I cited the Pew poll to support the latter conclusion. I could have cited many other results, including my own conclusions when I visited the West Bank and conducted interviews over the last forty years. Since most of those who believe that Palestinians are lying and that they really almost all want the Jews pushed into the sea have, in my experience, never, and I mean never, talked to Palestinians in the West Bank. That alone is enough to distrust their conclusions. Further, those conclusions do not explain why those Palestinians are quite willing to support stabbers in overwhelming numbers, treat them as martyrs and name streets after them, but are unwilling to say they support the disappearance of Israel. Saying the former endangers them far more than the latter. Further, one must distinguish not so much between deeply-held beliefs and ones which one is more willing to express, but between beliefs one would like realized versus those realizable in the real practical world of politics. Most Palestinians may wish in their wildest dream that Israel did not exist, but in-depth interviews indicate that those willing to accept a compromise seldom total much over the 50% mark, but still constitute a very large number of Palestinians and, thus refute claims that Palestinians generally are simply not willing to live side-by-side Israel in peace. That only about half are willing to do so is worrisome enough without engaging in hysterical and unqualified statements that Palestinians or even most Palestinians want to push Jews into the sea.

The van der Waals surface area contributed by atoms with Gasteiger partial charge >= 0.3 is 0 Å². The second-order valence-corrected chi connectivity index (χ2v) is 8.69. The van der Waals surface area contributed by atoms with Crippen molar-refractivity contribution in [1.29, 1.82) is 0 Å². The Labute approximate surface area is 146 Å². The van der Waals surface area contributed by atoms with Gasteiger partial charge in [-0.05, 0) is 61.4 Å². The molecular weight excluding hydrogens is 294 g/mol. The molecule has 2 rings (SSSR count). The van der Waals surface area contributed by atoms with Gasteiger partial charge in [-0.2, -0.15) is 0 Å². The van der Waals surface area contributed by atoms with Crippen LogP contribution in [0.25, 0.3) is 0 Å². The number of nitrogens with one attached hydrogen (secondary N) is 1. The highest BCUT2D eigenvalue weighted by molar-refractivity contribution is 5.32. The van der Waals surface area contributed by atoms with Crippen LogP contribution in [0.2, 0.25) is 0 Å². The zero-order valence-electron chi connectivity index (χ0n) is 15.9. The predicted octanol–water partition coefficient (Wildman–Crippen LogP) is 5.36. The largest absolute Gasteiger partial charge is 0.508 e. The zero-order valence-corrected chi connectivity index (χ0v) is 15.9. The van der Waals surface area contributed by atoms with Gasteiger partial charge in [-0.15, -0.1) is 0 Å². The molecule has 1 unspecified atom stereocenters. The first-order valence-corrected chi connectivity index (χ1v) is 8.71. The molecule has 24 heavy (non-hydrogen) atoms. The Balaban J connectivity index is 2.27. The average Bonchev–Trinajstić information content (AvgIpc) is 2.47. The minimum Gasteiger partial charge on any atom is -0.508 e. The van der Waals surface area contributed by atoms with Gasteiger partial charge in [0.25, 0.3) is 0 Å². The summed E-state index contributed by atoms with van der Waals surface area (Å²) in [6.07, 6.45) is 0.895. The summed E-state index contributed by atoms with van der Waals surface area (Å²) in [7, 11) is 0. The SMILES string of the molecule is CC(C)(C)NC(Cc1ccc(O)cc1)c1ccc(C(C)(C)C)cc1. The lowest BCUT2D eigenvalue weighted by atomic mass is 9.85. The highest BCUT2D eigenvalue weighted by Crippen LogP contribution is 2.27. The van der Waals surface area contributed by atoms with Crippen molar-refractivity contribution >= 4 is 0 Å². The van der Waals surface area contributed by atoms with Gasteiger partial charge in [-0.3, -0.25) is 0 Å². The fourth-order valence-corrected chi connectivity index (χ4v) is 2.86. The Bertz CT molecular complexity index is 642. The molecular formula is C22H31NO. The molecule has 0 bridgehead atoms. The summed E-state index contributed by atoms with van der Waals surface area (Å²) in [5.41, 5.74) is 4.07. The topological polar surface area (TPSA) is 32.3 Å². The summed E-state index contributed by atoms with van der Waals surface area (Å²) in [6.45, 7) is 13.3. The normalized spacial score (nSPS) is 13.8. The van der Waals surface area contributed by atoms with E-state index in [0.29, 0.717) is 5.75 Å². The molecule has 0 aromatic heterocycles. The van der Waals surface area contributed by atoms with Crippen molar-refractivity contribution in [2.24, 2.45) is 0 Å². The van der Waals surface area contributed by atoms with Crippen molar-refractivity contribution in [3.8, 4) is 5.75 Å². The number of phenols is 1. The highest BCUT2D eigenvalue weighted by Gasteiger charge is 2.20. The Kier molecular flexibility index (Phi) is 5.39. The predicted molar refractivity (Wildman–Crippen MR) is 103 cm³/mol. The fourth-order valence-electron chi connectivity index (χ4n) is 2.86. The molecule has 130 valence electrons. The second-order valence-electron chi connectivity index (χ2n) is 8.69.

Do a few, many, or most Palestinians regard Hamas as extremist? I think almost all reputable polls indicate that a significant majority do, many because they regard Hamas as a threat to themselves and what they believe. The more interesting factor is probably that, although Hamas was elected with a majority vote in Gaza, approximately two-thirds of Gazans now distrust Hamas and regard it in some sense as “extremist”. One problem is that an even larger number now distrust the Palestinian Authority, and Abbas in particular, not because he is an extremist or because he is a well-known dissembler, but because he is ineffective.

Did my blog engage in misrepresentation and depict organizations like Hamas, Hezbollah and research centres like Mada al-Carmel in a misleading way? I reread my blog twice more. I cannot see the reason for such an accusation. I did not anywhere, I believe, state that Hamas and Hezbollah were regarded as equivalent. You are correct. Hezbollah is regarded as more of a proxy of Iran than Hamas, but not so much, I believe, they are less dependent on Iranian support, but because Hezbollah and Iran both adhere to the Shiite form of Islam, and Hamas is Sunni. Further, Iran has blown hot and cold over Gaza, but its support of Hezbollah has been steadfast.